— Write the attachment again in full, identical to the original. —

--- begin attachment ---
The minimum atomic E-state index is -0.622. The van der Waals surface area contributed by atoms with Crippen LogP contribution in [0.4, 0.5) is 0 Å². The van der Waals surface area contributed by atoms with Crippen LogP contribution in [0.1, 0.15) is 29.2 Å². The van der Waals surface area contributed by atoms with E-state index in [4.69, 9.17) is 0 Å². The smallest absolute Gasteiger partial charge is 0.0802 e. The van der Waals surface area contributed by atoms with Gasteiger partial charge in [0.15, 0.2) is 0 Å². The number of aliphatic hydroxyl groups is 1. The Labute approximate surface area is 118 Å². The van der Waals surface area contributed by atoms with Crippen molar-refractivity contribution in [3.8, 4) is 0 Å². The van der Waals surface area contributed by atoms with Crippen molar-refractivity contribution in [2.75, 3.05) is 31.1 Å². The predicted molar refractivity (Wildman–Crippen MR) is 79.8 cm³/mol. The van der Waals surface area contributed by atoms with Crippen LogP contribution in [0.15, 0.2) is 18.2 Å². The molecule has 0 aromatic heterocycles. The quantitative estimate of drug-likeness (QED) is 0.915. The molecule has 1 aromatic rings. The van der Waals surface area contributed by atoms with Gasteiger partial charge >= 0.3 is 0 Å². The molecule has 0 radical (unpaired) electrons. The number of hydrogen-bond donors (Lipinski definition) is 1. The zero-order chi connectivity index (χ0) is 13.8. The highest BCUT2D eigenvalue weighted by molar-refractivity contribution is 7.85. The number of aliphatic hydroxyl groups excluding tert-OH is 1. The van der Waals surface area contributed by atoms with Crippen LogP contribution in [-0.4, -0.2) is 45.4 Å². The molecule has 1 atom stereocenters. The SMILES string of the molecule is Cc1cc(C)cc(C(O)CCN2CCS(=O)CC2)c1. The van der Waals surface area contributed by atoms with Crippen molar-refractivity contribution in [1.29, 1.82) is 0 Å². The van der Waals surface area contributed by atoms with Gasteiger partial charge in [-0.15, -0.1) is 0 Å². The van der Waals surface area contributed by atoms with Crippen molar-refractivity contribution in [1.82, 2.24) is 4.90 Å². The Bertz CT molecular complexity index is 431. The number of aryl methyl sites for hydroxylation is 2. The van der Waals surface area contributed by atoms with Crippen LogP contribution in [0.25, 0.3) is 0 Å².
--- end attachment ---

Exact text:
The minimum atomic E-state index is -0.622. The van der Waals surface area contributed by atoms with Crippen LogP contribution in [0.4, 0.5) is 0 Å². The van der Waals surface area contributed by atoms with Crippen LogP contribution in [0.1, 0.15) is 29.2 Å². The van der Waals surface area contributed by atoms with E-state index in [4.69, 9.17) is 0 Å². The smallest absolute Gasteiger partial charge is 0.0802 e. The van der Waals surface area contributed by atoms with Gasteiger partial charge in [0.15, 0.2) is 0 Å². The number of aliphatic hydroxyl groups is 1. The Labute approximate surface area is 118 Å². The van der Waals surface area contributed by atoms with Crippen molar-refractivity contribution in [3.8, 4) is 0 Å². The van der Waals surface area contributed by atoms with Crippen molar-refractivity contribution in [2.75, 3.05) is 31.1 Å². The predicted molar refractivity (Wildman–Crippen MR) is 79.8 cm³/mol. The van der Waals surface area contributed by atoms with Crippen LogP contribution in [0.15, 0.2) is 18.2 Å². The molecule has 0 aromatic heterocycles. The quantitative estimate of drug-likeness (QED) is 0.915. The molecule has 1 aromatic rings. The van der Waals surface area contributed by atoms with Gasteiger partial charge >= 0.3 is 0 Å². The molecule has 0 radical (unpaired) electrons. The number of hydrogen-bond donors (Lipinski definition) is 1. The zero-order chi connectivity index (χ0) is 13.8. The highest BCUT2D eigenvalue weighted by molar-refractivity contribution is 7.85. The number of aliphatic hydroxyl groups excluding tert-OH is 1. The van der Waals surface area contributed by atoms with Crippen LogP contribution in [-0.4, -0.2) is 45.4 Å². The molecule has 1 atom stereocenters. The SMILES string of the molecule is Cc1cc(C)cc(C(O)CCN2CCS(=O)CC2)c1. The van der Waals surface area contributed by atoms with Crippen molar-refractivity contribution in [1.29, 1.82) is 0 Å². The van der Waals surface area contributed by atoms with Gasteiger partial charge in [-0.15, -0.1) is 0 Å². The van der Waals surface area contributed by atoms with Crippen molar-refractivity contribution in [1.82, 2.24) is 4.90 Å². The Bertz CT molecular complexity index is 431. The number of aryl methyl sites for hydroxylation is 2. The van der Waals surface area contributed by atoms with Crippen LogP contribution in [0.25, 0.3) is 0 Å².